What al Qaeda’s push to ‘unify the jihad’ means for the U.S.
Now that administration officials have announced that the Pakistani Taliban (the TTP) were behind the recent attempted bombing of Times Square, we can turn to the question of why there have been so many threatened and actual attacks on the United States inspired by, or actually emanating from, places where the United States is not ...
Now that administration officials have announced that the Pakistani Taliban (the TTP) were behind the recent attempted bombing of Times Square, we can turn to the question of why there have been so many threatened and actual attacks on the United States inspired by, or actually emanating from, places where the United States is not involved in an active war. A look at arrests in the United States from May 2009 to the present shows dozens of such cases — many involving multiple suspects — linked to places like Somalia, Yemen, and of course Pakistan. Four of the plotters (Abulhakim Mujahid Muhammad (Yemen), Nidal Malik Hasan (Yemen), Umar Farouk Abdulmutallab (Yemen), and Faisal Shahzad (Pakistan) managed to carry out attacks, although only two were "successful."
One can see how exceptional this is by looking at previous years. In 2008 there was only one such case — Bryant Neal Vinas — and he was caught before he could carry out his planned attack. The previous year saw about two dozen cases, but many can be traced back to Iraq or Afghanistan and, as in 2008, none led to actual attacks. The questions are: Why has there been such a spike in cases this past year, and why were four of them able to advance beyond planning to attacks? This second question might be beyond the scope of anyone outside the government, but it is worth asking, in any case. The first question, however, does have some public data points that might help to answer it.
The New York Times believes that targeting Taliban figures led directly to the attacks on the United States, as anger over the deaths of Pakistani jihadist leaders like Baytullah Mehsud have spilled over into the United States. While there seems to be something to this assertion, there must be other factors at play as well. This was, after all, the strategy followed by the Bush administration, but only now has it led to a spike in plots against the American homeland from not only the Pakistani Taliban, but other jihadist groups worldwide.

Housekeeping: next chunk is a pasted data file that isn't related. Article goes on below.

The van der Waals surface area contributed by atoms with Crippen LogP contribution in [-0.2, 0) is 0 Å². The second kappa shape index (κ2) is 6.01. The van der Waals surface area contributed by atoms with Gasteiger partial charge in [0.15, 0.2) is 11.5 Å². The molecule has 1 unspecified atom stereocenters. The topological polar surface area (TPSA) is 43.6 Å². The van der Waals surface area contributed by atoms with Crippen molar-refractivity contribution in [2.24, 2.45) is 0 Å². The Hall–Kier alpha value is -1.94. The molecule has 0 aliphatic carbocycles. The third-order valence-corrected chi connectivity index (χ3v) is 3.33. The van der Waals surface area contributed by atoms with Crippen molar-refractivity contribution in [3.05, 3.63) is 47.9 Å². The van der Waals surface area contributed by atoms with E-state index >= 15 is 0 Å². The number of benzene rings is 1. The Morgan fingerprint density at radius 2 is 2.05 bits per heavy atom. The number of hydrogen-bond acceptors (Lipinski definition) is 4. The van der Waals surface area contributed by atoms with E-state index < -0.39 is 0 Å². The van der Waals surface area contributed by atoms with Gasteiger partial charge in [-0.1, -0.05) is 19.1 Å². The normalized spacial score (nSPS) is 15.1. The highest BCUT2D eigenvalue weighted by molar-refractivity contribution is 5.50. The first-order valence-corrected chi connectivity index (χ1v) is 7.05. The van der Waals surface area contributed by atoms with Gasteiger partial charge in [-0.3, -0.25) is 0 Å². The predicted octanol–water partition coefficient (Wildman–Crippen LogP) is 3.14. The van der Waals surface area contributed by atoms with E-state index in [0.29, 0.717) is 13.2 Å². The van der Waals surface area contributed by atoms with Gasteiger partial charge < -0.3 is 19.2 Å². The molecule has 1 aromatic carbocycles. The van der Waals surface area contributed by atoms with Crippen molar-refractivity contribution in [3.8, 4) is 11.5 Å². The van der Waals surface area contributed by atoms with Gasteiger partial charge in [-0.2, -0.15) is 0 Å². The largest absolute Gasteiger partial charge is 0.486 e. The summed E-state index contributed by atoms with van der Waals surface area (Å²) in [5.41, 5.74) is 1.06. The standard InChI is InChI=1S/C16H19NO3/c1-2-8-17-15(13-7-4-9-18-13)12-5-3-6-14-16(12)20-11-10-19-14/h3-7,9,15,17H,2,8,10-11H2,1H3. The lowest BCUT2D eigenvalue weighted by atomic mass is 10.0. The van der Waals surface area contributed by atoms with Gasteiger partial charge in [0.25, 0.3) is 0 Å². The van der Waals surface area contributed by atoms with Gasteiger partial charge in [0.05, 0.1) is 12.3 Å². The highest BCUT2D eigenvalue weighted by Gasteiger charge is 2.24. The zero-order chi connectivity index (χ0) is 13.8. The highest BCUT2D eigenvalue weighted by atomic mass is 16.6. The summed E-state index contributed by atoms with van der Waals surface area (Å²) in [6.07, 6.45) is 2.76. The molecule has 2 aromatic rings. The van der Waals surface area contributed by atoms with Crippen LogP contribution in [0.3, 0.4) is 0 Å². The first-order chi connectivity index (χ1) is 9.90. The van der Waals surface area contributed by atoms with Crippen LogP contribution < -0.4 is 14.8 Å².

I would argue that there are two additional, interrelated, factors that have led to the escalation in attacks: al Qaeda’s long-running push to "unify the jihad" and the resulting ideological evolution of jihadist groups worldwide. It has always been al Qaeda’s strategy to bring all Muslims together into one global jihad. Al Qaeda does not, however, mean to compromise its ideological or strategic vision to win over Muslims, but rather to convert them to their views of Islam and the jihad. "Unifying the jihad" then is about reconstructing jihad and Islam on al Qaeda’s terms alone, which means a fight that will first target the United States and Israel, then liberate occupied territory worldwide, create the caliphate, and eventually put the entire world under their version of shari’a.
Al Qaeda’s drive to "unify the jihad" became especially urgent after its disastrous experience with Abu Mus’ab al-Zarqawi, the sadistic leader of al Qaeda’ in Iraq. Zarqawi’s actions in Iraq seriously damaged the al Qaeda’ brand, a fact recognized in two letters from al Qaeda”s leadership captured by American forces in Iraq. Since about 2005, al Qaeda has become more careful about allowing jihadist groups to use its name and has focused on religious purity and agreement on methodology as the main ways to ensure conformity with their vision of fighting the jihad.
The result of al Qaeda’s persuasive arguments has been a slow but steady evolution of jihadist groups away from an array of ideological, religious, and strategic orientations toward al Qaeda”s views of a global jihad fought primarily against the United States and Israel. About two years ago, in places like North Africa, Yemen, Somalia, and Pakistan, jihadist groups began to make public statements about attacking the United States and Israel in their homelands. Now al Qaeda is pushing for talk to become action. In a lengthy interview last June, Mustafa Abu al-Yazid, the head of al Qaeda’s administrative and financial commission (perhaps equivalent to al Qaeda’s chief of staff), stated publicly that the group was urging its "branches" to follow through on their ideological commitments, and to carry out attacks on the U.S. and Israel.
Al Qaeda’s push to "unify the jihad" is, in my opinion, at least partially responsible for the sudden spike in plots and attacks on the United States emanating from these parts of the world. I should also note that there are other arenas, like Chechnya and Indonesia, where jihadist groups have moved ideologically and methodologically in the direction of al Qaeda, but have not yet shifted to targeting the United States or Israel directly, suggesting that the threat from abroad has not yet reached its culmination.